Chinese television drama, particularly the costume dramas set during the dynasty era, has been at the forefront in articulating political and legal principles based on the Confucian influenced traditional Chinese culture. In its effort to engage the audiences who are fed up with rampant political corruption and the society's loss of moral grounding, dynasty drama has presented exemplary emperors of by-gone dynasties. Dynasty dramas are enormously popular among the viewers yet charges of "emperor worship" and "totalitarian nostalgia" have been mounted by some intellectuals. The search for model rulers rooted in Chinese cultural tradition has ignited heated debate concerning the essence and the value of Chinese culture.

    Chinese culture might be defined as the set of shared attitudes, values, goals, and practices that characterize what we conventionally perceive as Chinese. But culture defined as such is inherently unstable, an on-going process of dynamic reinterpretation and redefinition over time and across space. That is, what comprises "culture" is a coherent but not necessarily cohesive universe of meanings, a universe that constantly strives to make sense out of persistent ambiguities and contradictions without pretense to a final solution. What is at stake is the foregrounding -- at different times and as a result of different power dynamics -- of different elements of tradition as the central principle(s) of a culture.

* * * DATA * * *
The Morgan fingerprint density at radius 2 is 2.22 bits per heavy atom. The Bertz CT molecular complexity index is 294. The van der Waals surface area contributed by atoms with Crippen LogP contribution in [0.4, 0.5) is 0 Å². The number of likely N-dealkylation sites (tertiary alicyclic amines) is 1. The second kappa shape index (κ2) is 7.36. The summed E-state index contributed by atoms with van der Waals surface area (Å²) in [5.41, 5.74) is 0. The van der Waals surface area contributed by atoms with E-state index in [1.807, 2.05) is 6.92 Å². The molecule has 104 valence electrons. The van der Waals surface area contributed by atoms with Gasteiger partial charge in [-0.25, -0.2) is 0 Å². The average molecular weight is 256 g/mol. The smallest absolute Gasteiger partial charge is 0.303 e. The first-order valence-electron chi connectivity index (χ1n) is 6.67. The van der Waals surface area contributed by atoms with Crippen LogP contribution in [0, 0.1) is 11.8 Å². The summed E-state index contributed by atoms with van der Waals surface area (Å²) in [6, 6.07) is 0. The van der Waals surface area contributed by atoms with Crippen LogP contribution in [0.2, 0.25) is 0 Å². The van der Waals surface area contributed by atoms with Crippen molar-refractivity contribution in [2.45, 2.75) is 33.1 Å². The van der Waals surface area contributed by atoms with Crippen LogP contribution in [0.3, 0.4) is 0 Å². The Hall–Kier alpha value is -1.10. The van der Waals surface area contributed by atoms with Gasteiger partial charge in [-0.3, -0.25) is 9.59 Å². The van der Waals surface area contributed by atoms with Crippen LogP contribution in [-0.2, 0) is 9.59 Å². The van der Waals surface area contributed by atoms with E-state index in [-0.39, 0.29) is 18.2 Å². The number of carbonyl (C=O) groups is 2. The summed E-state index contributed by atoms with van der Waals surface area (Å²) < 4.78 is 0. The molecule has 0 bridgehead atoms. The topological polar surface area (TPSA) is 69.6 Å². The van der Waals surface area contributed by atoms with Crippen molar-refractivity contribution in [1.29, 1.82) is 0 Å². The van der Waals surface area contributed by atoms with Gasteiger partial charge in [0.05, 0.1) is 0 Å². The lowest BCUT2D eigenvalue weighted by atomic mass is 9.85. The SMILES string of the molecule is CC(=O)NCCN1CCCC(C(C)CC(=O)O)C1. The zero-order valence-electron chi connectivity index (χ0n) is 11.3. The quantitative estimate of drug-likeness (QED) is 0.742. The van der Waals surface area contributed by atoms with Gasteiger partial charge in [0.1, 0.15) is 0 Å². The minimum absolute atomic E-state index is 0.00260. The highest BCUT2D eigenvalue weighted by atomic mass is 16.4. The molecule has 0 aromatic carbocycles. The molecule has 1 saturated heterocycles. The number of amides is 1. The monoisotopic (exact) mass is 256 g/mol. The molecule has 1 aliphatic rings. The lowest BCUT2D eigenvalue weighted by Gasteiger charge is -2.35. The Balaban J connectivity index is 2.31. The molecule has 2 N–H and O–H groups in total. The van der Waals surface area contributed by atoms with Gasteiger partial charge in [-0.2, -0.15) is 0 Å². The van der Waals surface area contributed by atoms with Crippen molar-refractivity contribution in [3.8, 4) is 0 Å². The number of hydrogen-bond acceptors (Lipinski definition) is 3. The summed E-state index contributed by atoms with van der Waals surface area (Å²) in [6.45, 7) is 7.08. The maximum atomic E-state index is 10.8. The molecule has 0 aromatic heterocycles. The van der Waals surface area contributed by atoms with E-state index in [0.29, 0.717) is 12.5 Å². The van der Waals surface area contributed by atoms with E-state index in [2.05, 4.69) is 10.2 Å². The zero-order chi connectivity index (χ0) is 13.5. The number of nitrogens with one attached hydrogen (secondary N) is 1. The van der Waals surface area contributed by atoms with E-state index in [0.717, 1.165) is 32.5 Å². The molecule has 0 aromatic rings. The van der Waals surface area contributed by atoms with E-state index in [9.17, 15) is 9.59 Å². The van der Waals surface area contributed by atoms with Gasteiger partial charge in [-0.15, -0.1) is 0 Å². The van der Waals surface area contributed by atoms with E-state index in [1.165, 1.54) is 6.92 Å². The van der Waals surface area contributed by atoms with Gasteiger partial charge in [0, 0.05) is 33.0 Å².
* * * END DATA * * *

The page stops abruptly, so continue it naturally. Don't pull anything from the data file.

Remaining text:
The central principles of a culture are themselves ambiguous and unstable, subject to constant reinterpretation and redefinition by the ever shifting economic and political ethos, both within and outside the given culture. The social formations that develop in different civilizations are not attributable to 'fixed' tendencies of a culture. The rise of new forms of social organization and activities entails new interpretations of traditional beliefs and institutional premises. These new interpretations may significantly transform their traditional antecedent.

    Cultural beliefs or visions become constitutive elements of a social order by the transformation of their basic premises into a system of rules that address the basic problems of social order.

    It is commonly acknowledged that Chinese tradition is principally Confucian. Yet a few provisos are needed to avoid over-simplification. First, by designating Confucianism culture as the dominant principle of Chinese culture, we run the risk of suppressing the culture's internal contradictions. Of course the search for a coherent cultural identity generally does involve the suppression of internal differences, tensions, and contradictions. The process of identification is invariably a homogenizing, mythologizing one, involving both the production of one set of meanings, and the attempt to contain, or prevent the potential proliferation of other meanings.

    Chinese culture, like any culture, is neither monolithic nor static. Other cosmological ideas like Daoism and Maoism do exist and have historically challenged Confucian thought and institutions. But the reign of Confucianism as China's official ideology from the second century AD down to the late Qing Dynasty and the early twentieth century made it the dominant source of Chinese cultural principles. Even anti-Confucian movements like May Fourth and the Cultural Revolution eras did not radically alter the internalized elements of Chinese society's Confucian cosmology.